Tens of thousands of Merseyside people died during the First World War. With the 100th anniversary of the outbreak of the Great War rapidly approaching the Merseyside Roll of Honour project has been created with the aim that by 2014 each and every one of Merseyside's fallen will have a digital memorial.
The project is inspired by the personal stories of courage and loss which are encountered by anyone with an interest in the First World War. A long shadow was cast over the succeeding generations by the death of so many loved ones during that conflict. The poignancy of that shadow can still be felt today despite the passage of almost a century. Lost grandfathers and uncles were tangible presences in many homes and their stories retain their power to move us.
We have also been inspired by the hundreds of memorials which were erected in the immediate aftermath of the war and which are now part of our everyday landscape. These lists of names and the repeated exhortations to remember the fallen and their sacrifice. They came into being to satisfy, in some small way, the deep need of the survivors that their loved ones should be named and remembered as individuals and not just as part of the great host of the dead.
The tone of these exhortations has changed over the years;
"Their Name Liveth For Evermore,"
"At the going down of the sun and in the morning we will remember them,"
"Let those who come after see to it that his name be not forgotten."
Phrases which must once have rung with confident assurance may sound to modern ears like desperate pleas or hollow promises.
To attempt to honour these promises seems to us to be the very least that we can do.
In the 1920s a simple list of initials and surnames was  undoubtedly enough to recall to mind the faces and personalities of the fallen but this is no longer true. We need to know which J.Johnson or W.Brown we are being asked to remember; how old was he, who were his parents, where did he live and go to school, when and where did he die?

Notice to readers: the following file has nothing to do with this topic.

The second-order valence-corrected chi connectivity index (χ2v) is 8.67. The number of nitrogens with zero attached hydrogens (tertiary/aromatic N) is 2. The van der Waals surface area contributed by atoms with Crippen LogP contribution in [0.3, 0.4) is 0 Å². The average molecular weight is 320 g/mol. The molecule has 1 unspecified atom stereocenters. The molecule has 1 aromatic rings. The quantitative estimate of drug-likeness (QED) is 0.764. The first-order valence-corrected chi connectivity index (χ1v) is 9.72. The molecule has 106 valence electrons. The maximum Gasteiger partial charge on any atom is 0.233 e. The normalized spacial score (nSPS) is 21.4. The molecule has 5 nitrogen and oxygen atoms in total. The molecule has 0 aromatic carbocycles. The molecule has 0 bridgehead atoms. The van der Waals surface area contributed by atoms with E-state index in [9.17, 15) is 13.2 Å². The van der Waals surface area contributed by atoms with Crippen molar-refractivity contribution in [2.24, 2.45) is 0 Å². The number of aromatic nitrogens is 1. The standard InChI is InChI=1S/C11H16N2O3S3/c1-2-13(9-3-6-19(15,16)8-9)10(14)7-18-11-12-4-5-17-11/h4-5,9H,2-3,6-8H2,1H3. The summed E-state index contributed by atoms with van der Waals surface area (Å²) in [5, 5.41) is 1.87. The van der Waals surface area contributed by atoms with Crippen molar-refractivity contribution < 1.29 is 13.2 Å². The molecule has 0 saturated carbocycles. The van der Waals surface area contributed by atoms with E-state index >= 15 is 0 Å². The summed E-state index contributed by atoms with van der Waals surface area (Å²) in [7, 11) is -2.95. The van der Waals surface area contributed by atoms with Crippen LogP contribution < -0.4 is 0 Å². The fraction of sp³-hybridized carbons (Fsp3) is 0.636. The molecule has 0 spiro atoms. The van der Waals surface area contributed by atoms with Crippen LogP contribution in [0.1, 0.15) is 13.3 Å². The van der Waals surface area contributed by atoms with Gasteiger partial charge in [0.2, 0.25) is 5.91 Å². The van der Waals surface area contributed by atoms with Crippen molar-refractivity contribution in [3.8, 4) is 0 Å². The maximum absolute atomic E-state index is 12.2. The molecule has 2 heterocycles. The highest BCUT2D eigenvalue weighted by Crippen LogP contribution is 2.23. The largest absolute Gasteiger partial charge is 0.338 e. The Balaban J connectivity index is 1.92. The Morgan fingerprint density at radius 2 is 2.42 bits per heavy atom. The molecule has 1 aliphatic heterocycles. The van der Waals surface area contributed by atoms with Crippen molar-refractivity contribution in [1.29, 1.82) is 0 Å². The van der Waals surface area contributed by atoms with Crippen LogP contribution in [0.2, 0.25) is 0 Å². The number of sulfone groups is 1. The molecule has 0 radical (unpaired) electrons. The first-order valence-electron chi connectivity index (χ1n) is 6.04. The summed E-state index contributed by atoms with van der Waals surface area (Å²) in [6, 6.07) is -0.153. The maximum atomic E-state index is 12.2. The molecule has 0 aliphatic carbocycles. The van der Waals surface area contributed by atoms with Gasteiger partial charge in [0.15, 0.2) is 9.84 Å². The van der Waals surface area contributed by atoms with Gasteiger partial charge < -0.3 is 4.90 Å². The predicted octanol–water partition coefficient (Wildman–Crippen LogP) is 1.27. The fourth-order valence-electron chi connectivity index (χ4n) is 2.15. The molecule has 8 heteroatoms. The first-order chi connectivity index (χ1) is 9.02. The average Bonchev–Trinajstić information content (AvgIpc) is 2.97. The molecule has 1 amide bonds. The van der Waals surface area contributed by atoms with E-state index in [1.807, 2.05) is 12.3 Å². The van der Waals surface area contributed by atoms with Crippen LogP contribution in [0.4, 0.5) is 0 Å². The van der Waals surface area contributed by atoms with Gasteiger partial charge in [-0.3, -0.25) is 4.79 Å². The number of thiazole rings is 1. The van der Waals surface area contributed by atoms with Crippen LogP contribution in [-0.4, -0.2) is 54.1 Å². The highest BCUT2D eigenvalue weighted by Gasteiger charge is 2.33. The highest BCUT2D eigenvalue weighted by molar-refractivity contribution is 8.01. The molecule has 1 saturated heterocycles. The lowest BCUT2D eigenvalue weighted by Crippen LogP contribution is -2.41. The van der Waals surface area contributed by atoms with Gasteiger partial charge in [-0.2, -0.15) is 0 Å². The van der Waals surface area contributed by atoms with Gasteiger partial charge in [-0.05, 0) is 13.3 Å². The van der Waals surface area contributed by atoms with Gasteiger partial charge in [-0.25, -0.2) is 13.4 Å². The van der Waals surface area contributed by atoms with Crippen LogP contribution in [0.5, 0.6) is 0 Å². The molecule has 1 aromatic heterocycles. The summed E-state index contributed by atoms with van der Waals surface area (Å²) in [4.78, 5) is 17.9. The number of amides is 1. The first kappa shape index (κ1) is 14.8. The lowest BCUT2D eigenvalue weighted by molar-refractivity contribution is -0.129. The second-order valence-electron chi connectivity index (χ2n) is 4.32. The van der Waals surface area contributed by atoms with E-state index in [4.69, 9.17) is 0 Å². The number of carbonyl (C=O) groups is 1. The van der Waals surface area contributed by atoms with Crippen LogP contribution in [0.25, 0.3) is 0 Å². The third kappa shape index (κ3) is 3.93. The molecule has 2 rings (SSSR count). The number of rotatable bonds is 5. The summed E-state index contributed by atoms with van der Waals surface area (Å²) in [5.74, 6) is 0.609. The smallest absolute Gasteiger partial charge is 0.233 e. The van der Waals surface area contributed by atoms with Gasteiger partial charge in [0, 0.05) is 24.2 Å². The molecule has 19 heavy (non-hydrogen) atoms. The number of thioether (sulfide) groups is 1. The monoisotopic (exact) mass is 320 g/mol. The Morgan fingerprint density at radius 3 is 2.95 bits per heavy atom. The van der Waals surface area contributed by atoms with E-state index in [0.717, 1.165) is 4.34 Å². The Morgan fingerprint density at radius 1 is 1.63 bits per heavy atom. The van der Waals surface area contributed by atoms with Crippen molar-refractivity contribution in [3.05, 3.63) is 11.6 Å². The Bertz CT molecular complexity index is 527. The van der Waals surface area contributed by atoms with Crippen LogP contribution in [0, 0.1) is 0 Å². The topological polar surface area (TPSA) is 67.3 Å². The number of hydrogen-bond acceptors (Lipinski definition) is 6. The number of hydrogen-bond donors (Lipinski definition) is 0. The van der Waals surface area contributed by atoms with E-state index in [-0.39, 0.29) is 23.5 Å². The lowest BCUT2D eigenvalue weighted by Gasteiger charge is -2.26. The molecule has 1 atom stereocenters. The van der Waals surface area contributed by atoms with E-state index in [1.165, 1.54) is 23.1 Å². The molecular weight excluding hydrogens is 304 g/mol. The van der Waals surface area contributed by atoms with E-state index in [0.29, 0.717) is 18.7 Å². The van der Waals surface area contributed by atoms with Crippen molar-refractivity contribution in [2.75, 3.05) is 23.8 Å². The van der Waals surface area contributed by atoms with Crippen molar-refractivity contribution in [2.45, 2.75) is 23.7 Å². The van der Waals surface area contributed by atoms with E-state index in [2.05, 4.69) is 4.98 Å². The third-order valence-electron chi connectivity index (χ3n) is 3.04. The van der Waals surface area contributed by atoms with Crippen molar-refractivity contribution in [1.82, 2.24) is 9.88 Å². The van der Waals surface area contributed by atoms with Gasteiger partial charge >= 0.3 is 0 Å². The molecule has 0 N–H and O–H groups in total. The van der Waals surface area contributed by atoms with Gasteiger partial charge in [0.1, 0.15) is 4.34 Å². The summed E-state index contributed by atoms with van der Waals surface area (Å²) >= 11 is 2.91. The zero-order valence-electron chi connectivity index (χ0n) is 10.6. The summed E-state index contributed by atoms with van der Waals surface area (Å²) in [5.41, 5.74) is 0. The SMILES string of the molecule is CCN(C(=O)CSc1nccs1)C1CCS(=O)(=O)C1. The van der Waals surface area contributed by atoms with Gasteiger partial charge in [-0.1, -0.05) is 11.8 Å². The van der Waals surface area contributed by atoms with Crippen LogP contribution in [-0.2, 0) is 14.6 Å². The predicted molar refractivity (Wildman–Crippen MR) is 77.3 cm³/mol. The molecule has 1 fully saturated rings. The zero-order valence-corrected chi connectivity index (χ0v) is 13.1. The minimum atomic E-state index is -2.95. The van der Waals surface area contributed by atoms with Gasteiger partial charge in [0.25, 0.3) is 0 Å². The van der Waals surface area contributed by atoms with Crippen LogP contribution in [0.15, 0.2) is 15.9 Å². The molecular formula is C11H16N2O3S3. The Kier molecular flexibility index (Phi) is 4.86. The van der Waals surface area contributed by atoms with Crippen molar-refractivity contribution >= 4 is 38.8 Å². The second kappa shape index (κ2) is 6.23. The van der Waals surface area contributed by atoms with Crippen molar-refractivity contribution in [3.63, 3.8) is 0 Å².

The task we have set ourselves is to discover these facts and in so doing attempt to create a faint echo of who the fallen were in life.
It seems obvious to say that in order to research the fallen we first need to know who the fallen are. It is astonishing that we do not know just how many Merseyside people died as a result of the Great War. The names on the memorials have to be our starting point. That we are able to list tens of thousands of names from local memorials on this website is due almost entirely to the tireless and painstaking work of a number of people; Mr George Donnison and the late Major David Evans, over many years, sought out the memorials and recorded the names they found on them; Mr Joe Devereux (www.liverpoolregt.co.uk) and others undertook the daunting task of entering these names on to a database. They have all been extraordinarily generous in allowing their work to appear on the Merseyside Roll of Honour website. 
We would also like to thank Kathy Donaldson for allowing us to use her indexes, which are held at Liverpool Record Office, in our research and for donating over 2,000 death notices for the year 1916. These cover the losses of the Somme and and to read them is to be confronted with the scale of the grief felt back home on Merseyside; they also demonstrate the importance of transcribing these death notices for the remainder of the war years.
Many of the photographs of the fallen which appear on this site were originally published in local newspapers. Permission to reproduce these on our website has been given by the Liverpool Daily Post & Echo (Trinity Mirror Group). Still further records and images have been used with the permission of Liverpool Record Office.










mroh 2010